– Thomas Jefferson

      What some people think the “founders envisioned” and what the founders – who were a very diverse group (ideologically – they were all white men, of course) – actually believed are very different things. They set up a constitution that could be amended and a court system to interpret it.

      The founders – who allowed slavery and barred women from voting – wouldn’t recognize the country today. But the idea that what evolved over time is astray of what should have evolved is nonsense. Its a different country and a different world today.

      • Submitted by Curtis Senker on 11/30/2017 - 05:37 pm.

        As you day, aside from the color of their skin (this, yet again..eyeroll) the founders were not of a single mind. Despite that, they were successful in crafting the document that has served the most successful experiment in Democracy the world has ever seen very well into the present year.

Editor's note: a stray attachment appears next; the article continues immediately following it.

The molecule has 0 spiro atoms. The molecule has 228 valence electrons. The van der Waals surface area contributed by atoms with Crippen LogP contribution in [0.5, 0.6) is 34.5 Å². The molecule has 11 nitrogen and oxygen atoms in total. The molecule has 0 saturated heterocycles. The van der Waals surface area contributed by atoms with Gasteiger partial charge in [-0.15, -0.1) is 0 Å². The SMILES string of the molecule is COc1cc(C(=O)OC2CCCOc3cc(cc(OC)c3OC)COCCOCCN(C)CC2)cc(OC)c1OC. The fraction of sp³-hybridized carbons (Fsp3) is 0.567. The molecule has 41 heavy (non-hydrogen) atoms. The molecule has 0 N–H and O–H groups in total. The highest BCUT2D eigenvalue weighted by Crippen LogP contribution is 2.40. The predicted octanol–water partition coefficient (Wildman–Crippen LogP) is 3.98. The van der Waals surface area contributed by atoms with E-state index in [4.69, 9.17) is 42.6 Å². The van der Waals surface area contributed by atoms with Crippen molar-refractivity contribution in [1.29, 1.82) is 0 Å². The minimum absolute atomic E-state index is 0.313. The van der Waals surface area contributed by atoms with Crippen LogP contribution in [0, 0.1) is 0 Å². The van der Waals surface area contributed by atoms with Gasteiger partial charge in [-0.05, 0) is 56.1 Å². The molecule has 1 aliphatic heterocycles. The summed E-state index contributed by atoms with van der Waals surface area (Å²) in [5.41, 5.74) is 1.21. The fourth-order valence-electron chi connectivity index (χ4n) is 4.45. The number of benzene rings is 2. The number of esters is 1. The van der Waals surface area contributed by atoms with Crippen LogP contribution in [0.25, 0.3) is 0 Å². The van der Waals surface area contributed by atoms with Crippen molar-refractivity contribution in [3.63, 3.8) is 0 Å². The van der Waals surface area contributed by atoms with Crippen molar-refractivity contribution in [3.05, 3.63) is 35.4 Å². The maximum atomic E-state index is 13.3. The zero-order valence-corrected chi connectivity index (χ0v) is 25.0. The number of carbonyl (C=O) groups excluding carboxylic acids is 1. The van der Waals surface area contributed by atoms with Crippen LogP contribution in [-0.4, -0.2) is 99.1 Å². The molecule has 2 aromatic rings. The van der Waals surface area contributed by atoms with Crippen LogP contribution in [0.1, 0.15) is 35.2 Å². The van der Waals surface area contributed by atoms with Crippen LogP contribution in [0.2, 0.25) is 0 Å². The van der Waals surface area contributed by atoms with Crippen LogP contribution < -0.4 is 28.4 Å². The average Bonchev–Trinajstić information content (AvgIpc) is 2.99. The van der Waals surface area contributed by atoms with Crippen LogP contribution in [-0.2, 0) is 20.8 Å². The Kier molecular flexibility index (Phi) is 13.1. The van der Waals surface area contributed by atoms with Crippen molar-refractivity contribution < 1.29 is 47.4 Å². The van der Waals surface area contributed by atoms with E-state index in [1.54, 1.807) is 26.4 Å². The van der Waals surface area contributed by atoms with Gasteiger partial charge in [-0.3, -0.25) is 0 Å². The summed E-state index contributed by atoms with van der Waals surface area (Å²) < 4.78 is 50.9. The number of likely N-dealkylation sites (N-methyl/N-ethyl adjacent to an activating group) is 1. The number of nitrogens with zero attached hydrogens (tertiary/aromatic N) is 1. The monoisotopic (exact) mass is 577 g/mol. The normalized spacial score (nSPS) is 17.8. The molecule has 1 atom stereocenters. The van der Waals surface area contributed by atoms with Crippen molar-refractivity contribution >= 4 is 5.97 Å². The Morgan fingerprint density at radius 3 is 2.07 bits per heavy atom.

Your opinion as to the worth of the evolution of America holds as much weight as anyone that disagrees with you. Nevertheless, as I say, and as the author of this story has noted as well, they put a process in place to make changes. Have at it.

      • Submitted by Dennis Wagner on 11/30/2017 - 07:21 pm.

        If you don’t mind?

        The founders were also visionaries, and realists. Seems folks struggle to understand that, there were things they knew they couldn’t get done, but wanted to, yes they had moral and ethical values. They also knew that drifting too far from “norm” each has their own interpretation, could lose you the power to be a significant contributor moving forward. As with “T” voters, some folks don’t have the ability, or perhaps even the desire to see what could be or should be, low to no vision. I think depending on the founder, they would be in amazement on somethings and horrified on others. Suspect, like many folks, they would ignore what was inconvenient, or would find a work around, even though they wrote the rules! Call a war a skirmish, a rebellion, civil strife etc. anything but what it really is. Unless of course they wanted a war!